- Rosie Gunn
- 30 October 2006
Brunton Theatre, Edinburgh, until Sat 28 Oct, then touring
In 2005 war profiteer David H Brooks made headlines when he splashed out $10 million on a party for his daughter. Several months later his company, a supplier of body armour to the American military, was subject to investigation by the Departments of Justice and Defense - the small matter of some defective bullet proof vests. Such hypocrisy and greed pervading the industrial-military complex is at the heart of Brecht’s play.
Peter Clerke’s energetic production develops Brecht’s themes of war, gender, and class, making the connection between personal choice and the price of survival. As we watch the rise and fall of the eponymous heroine of the title (Catherine Gillard), the opportunist who makes her living from selling food, alcohol and other commodities to the troops, we increasingly question the society that produced her, and us.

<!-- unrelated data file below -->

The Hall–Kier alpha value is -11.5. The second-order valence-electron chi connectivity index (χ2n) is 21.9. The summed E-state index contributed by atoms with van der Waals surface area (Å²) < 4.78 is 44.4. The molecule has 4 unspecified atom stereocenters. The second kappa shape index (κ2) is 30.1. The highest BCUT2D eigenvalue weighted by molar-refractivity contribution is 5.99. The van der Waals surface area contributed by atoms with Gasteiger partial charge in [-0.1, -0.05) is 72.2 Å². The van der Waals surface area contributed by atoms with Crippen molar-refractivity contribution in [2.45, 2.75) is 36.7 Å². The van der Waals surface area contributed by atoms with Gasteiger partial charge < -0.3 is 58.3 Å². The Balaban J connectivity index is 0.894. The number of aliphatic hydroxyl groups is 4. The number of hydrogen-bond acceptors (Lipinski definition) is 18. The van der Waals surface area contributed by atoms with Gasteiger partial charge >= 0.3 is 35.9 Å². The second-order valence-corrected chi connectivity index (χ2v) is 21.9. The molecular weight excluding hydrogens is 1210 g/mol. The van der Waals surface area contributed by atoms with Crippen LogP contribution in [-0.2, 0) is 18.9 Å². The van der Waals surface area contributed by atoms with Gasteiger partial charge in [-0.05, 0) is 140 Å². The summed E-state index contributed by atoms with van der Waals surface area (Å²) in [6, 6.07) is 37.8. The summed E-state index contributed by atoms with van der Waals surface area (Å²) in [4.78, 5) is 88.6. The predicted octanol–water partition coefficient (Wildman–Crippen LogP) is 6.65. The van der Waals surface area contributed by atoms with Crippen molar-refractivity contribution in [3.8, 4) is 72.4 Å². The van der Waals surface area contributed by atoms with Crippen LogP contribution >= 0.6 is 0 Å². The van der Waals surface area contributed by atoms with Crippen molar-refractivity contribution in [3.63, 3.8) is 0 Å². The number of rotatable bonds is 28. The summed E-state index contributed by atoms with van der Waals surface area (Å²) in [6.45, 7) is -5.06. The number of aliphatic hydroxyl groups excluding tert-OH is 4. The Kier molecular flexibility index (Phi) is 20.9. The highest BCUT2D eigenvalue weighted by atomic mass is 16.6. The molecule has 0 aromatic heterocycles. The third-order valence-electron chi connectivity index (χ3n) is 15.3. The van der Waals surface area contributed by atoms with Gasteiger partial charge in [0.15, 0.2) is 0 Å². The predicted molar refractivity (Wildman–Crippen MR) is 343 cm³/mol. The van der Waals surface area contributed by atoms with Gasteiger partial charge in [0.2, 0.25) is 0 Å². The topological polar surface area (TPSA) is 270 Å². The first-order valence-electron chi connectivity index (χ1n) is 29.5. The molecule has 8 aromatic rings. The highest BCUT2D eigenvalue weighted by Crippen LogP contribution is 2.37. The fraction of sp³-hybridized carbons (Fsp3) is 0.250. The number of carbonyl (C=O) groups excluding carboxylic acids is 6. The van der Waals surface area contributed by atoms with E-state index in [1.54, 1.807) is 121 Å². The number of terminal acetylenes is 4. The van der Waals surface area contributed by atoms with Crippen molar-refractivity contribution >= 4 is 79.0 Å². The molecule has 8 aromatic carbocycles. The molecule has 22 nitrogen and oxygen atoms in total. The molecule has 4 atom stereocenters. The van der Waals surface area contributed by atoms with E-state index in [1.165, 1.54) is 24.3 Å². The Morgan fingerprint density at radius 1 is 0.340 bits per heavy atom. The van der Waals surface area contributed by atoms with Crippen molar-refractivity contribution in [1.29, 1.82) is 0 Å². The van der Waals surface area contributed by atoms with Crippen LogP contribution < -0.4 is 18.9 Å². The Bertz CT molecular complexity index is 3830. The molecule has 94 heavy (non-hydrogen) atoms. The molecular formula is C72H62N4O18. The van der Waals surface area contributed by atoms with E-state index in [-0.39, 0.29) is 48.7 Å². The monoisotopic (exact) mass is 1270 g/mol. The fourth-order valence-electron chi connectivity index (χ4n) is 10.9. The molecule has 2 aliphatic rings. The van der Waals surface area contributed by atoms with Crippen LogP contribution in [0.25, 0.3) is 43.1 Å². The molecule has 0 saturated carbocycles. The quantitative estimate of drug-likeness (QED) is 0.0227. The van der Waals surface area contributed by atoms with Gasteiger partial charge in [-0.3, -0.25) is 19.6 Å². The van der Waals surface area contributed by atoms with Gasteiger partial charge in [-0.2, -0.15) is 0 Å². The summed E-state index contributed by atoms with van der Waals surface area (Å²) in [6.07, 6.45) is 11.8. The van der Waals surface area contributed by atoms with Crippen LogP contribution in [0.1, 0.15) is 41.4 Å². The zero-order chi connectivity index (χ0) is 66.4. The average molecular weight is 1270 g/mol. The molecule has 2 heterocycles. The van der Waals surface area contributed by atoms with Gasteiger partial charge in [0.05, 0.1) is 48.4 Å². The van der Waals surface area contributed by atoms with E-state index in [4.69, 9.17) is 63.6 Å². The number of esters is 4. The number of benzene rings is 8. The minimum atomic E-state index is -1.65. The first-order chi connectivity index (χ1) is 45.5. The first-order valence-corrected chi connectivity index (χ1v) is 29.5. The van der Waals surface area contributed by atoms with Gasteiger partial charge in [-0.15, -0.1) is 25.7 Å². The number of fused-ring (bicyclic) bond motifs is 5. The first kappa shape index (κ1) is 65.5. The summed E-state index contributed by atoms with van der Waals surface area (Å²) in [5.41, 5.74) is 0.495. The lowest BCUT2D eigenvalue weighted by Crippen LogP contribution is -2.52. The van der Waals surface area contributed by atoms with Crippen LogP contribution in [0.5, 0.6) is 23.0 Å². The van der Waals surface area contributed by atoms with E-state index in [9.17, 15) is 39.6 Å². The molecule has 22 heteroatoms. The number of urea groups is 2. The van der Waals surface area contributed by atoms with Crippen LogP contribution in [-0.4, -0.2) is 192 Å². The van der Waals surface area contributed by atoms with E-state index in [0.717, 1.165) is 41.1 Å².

An adaptable cast move in an historical world resonating with our present, whilst striking the careful balance between emotional investment and estrangement. Morality is the dominant theme where corrupt times breed greed and suppress virtue. Mother Courage’s financial investments in the war prove to be in vain as one by one she loses her children to the atrocities of conflict. As the play progresses, its setting gradually shifts forward in time - medieval soldiers eventually become modern US soldiers - thus rendering all the more powerful the parallels with today’s political situation. Gordon Davidson’s faithfully Brechtian design centers on the iconic cart. Decrepit and heavy, it begins as a secure home but eventually becomes a painful burden. Against Steve Kettley’s inspired and imaginative score, Benchtours latest production succeeds in proving the continuing relevance of Brecht’s epic masterpiece.